- The Solvative Team
When you hear people talking about “the user experience,” do you automatically assume they’re talking about consumer-facing user experiences? If you work on the B2B side, it’s time to adjust your thinking. Users can be anyone that puts the finger on a tablet or operates a control panel. Or touches a keypad. And that means users exist on factory floors, sales floors, and in every industrial environment you can think of.
They can be employees, customers, suppliers—pretty much anyone that engages with your business. And just like consumers, they crave efficiency and effectiveness in the way they interact with your operation and organization.
Too many industrial firms continue to do things the way they’ve always done. After all, change can feel painful, both from an emotional and a financial perspective. But here at Solvative, we’ve seen bottom lines and efficiencies improve dramatically thanks to the digital solutions we’ve introduced to our clients.
Global spending on digital transformation — or the digitalization of business practices, data, and products within organizations — is projected to reach $2.3 trillion by 2023, says a recent article on IDC.com. This article was written before Covid-19 introduced forced transformation. And yet, the divide between those who embrace change and those who are dragging their digital feet is growing.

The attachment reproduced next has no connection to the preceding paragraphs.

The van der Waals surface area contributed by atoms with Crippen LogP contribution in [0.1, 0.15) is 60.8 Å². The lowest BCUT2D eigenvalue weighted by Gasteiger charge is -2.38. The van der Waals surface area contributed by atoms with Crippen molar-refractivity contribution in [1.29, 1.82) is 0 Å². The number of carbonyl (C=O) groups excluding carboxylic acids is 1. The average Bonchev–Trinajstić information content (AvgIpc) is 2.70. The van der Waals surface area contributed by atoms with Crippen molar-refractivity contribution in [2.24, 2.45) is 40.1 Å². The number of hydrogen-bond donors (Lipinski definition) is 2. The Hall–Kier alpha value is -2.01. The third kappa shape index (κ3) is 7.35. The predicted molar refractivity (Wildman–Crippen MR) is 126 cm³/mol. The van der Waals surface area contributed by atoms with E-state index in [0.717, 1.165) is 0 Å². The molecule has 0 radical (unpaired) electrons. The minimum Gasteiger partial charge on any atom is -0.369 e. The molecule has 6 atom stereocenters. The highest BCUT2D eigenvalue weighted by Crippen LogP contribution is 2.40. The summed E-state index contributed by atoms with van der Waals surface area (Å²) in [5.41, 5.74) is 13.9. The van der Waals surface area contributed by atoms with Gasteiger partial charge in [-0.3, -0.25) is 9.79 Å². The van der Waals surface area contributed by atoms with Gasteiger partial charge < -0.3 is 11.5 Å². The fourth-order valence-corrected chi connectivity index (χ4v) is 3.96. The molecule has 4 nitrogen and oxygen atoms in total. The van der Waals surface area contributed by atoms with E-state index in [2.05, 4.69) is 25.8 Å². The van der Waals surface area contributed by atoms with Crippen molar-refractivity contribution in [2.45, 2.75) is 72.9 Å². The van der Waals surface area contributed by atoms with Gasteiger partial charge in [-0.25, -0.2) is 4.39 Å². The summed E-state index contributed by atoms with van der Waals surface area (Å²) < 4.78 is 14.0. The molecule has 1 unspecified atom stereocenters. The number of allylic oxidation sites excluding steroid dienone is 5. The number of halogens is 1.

Here’s the thing, though. Jumping on the digital bandwagon should never be impulsive or trendy—or driven by what the company next door is doing. It must be the brainchild of thoughtfully conducted research and, more importantly, boots on the ground exploration. After all, no digital solution can genuinely be user-centric unless it’s empathy-driven.
It’s no surprise that, as humans, we tend to gravitate to solutions that make our life and work more efficient and effective. Simultaneously, we typically back away from solutions that require us to page through manuals, receive extensive training, or feel cumbersome. Put into harsher terms: People ignore applications and products that ignore them.
Digital solutions must address human feelings, behavior, and attitudes. No matter the application, it must speak to and be purposed around the user’s vision. Most important, it doesn't need to do everything; it merely needs to do one thing really well.
Knowing what that “one thing” is and how it can impact someone’s daily life means walking in their shoes. We do this regularly for our clients. We’ve climbed to the top of cooling towers and trekked through muddy crop fields to get a feel for our clients’ challenges. In response, we discovered things that we’d never have found sitting at a computer screen. In developing a field inspection application, we found and solved the sun glare on tablets that often compromised inspections. And thanks to the cooling tank control application, dairy farmers could now turn on a tank system, monitor it, and diagnose issues even when they were miles from the office—or sitting at the dinner table with their families.
Creating optimal user experiences for your customers must also be a priority—and here, too, gaining firsthand knowledge is beneficial. How else could a developer gain the insight to create a solution that allows customers to visualize how a product will integrate into a completed project? Or develop a customer sales portal that also “learns” a customer’s buying habits to optimize and customize purchases and make future product recommendations?
For an organization to have the ability and vision to create truly transformative solutions demands a deep understanding of the industry and empathy towards each user’s particular challenges.